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The 2010 Red Sox: Everything Lasts Forever!

The Red Sox have played seven games so far, approximately 4% of the season, so it’s time to look at the facts and reach some conclusions. I’ll do the math, so all you’ll have to do is call up the talk radio shows and complain, because things are ugly and are on pace to stay that way.

The Red Sox are 3-4 so far at the time of this writing, which means that if they continue at their current rate, they’ll finish the season with a 70-92 record. Time to panic? It’s obviously WAY past time to panic. It’s time to totally freak out and demand trades, firings, benchings and big changes.

There have been a few bright spots for the team. Dustin Pedroia is on pace to hit 69 home runs this year, which I believe would better his career high. He’s also on pace to drive in 184 runs, which will be a nice total.

The Red Sox currently have seven batters hitting .300 or more, led by Jason Varitek’s .500 average. If he just continues to hit at the same rate, Varitek will hit .500 with 46 home runs this year, while only starting 23 games, which would rank as one of the most solid seasons for any backup catcher in recent years.

Several pitchers have done well so far for the Sox, including John Lackey, who if he can maintain his current pace, will finish the year with a 0.00 ERA. Hopefully he’ll be able to keep up that kind of pitching, and not fall off in effectiveness and disappoint us all.

Boston should have a trio of 20-game winners this year, as Josh Beckett, Clay Buchholz and Hideki Okajima are all on pace to win 23 games. Unfortunately, Okajima is also on pace to lose 23 games this year.

Beckett’s ERA has soared to 6.57 this season, after he signed his big contract extension. But even worse has been Jon Lester, who, if he maintains his current level of pitching, will finish the season with an 0-23 record and an atrocious ERA of 7.20. Numbers don’t lie, so it clearly seems to be time for the Red Sox to cut their losses and trade Lester for whatever they can get for him.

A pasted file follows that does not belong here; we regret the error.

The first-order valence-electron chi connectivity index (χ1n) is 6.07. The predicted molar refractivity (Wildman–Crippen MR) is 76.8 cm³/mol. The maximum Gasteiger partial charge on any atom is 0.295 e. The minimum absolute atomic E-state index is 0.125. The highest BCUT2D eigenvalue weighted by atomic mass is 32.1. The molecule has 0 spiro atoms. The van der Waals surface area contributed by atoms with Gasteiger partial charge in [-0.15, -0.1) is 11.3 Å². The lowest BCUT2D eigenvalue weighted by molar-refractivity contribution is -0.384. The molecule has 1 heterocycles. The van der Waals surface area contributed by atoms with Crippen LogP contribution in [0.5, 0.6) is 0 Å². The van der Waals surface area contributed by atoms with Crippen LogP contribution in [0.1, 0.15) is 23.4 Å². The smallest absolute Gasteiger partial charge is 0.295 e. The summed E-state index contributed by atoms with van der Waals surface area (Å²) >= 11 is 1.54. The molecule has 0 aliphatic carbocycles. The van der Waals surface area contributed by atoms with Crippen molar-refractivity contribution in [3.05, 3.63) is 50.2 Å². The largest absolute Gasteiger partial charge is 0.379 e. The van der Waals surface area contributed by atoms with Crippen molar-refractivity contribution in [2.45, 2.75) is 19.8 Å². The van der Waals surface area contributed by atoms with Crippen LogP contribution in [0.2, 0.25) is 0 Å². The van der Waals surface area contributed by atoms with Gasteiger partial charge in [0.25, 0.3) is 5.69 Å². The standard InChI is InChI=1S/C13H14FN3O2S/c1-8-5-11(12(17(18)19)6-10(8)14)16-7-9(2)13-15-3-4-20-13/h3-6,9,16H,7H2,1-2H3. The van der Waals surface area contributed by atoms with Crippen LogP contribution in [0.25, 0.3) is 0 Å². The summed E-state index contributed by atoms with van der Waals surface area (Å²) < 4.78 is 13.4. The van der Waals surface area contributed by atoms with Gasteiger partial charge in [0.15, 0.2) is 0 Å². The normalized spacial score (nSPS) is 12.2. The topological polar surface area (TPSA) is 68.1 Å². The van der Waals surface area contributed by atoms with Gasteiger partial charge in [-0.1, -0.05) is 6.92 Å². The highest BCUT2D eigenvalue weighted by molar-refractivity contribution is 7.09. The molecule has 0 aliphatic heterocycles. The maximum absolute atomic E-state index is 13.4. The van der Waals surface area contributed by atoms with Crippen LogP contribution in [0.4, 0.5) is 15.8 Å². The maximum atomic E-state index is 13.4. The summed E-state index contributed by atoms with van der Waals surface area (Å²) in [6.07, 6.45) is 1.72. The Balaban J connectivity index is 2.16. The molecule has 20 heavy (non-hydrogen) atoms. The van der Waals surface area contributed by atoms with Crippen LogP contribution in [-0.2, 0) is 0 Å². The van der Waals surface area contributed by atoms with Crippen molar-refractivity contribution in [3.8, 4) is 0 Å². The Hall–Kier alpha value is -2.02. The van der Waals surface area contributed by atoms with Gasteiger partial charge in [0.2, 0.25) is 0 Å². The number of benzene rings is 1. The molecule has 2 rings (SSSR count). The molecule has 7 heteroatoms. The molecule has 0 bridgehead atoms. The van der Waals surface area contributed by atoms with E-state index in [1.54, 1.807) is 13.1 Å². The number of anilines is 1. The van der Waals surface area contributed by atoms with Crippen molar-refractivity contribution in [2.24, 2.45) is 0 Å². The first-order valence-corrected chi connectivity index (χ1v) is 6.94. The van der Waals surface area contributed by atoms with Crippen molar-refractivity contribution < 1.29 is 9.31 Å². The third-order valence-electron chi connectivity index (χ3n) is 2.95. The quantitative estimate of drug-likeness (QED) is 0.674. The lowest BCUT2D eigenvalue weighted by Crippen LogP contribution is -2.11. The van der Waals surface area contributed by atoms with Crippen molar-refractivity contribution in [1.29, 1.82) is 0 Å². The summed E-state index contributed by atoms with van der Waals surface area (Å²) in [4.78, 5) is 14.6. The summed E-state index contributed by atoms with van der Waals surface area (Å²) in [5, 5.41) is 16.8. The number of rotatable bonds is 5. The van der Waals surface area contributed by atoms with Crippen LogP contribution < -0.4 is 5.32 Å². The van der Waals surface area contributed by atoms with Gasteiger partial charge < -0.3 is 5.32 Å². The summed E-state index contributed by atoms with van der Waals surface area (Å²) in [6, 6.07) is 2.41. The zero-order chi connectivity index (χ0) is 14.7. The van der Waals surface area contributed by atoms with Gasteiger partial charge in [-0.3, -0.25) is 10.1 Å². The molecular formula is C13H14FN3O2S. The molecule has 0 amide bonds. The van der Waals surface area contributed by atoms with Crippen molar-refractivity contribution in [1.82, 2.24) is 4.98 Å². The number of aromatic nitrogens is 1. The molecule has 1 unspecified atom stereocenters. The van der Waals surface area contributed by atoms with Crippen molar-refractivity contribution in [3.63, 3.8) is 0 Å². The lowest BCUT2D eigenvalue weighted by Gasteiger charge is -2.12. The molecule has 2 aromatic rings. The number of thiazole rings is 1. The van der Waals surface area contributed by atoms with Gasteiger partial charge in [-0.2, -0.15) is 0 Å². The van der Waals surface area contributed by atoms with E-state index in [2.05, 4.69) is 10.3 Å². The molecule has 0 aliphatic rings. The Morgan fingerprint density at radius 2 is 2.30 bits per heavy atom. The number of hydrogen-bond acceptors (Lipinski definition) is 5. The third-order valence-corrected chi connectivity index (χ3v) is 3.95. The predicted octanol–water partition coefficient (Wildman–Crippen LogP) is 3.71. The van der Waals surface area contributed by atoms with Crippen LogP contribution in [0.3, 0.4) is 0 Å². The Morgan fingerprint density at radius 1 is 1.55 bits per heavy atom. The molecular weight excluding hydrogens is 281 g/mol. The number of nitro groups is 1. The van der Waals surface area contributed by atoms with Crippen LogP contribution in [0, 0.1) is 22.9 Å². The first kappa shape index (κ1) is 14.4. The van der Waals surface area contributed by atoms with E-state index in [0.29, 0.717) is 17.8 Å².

The offensive disappointments this year include JD Drew and his .182 batting average and .217 on-base percentage, and David Ortiz, who, unless he can turn things around, will finish the year with a .136 batting average, zero home runs, and a major league-record 253 strikeouts.

Obviously no team would touch Ortiz, but perhaps Drew, Lester and Beckett could be packaged in a trade for Toronto’s Vernon Wells, who will finish the year with a league-leading 115 home runs this year, if he avoids slumps and maintains his current rate.

Other trade targets: Carl Pavano of the Twins, who will finish the season with a record of 46-0 this year, barring any setbacks from his current pace; or Martin Prado of Atlanta, who leads all of baseball with his .519 batting average.

At any rate, it’s clear that the fourth-place Red Sox are in deep trouble. If things don’t change for the better, they’ll end up 57 games behind the division leading Toronto Blue Jays, who are currently on pace to win 127 games this year, as are the Twins, A’s and Tigers.

But Boston is also chasing the Yankees and Tampa. Unless they can improve, the Red Sox will end up 46 games behind the Yankees, and 31 games behind third-place Tampa.

Buried in fourth place, 57 games out of first place is unacceptable for a team with Boston’s payroll and expectations, and it’s past time for them to take action. Because if things continue as they have so far this season, the Red Sox will be mathematically eliminated from the pennant race sometime in August.

Is it too late to fix their many huge problems, with only 96% of the season remaining? Most likely it is. After two more games in Minnesota against the dominating Twins, tied for the best record in the league, Boston next plays four games against Tampa, who are on pace to win 101 games this season.

With that tough upcoming schedule, if things remain as they have so far this year, by this time next week, the Red Sox could well be on pace to finish last, more than 60 games behind Toronto.

A team with a losing record, horrible performances, out of the pennant race early, and eliminated by August? Fans with good seats to Red Sox home games might as well sell them now for whatever they can get for them, before it’s too late.

Anyone who wishes to sell their box seat tickets for $10 each should contact me via this Web site, and I’ll take them off your hands for you, as a favor to the loyal readers of Sell now before it’s too late, because the numbers don’t lie.

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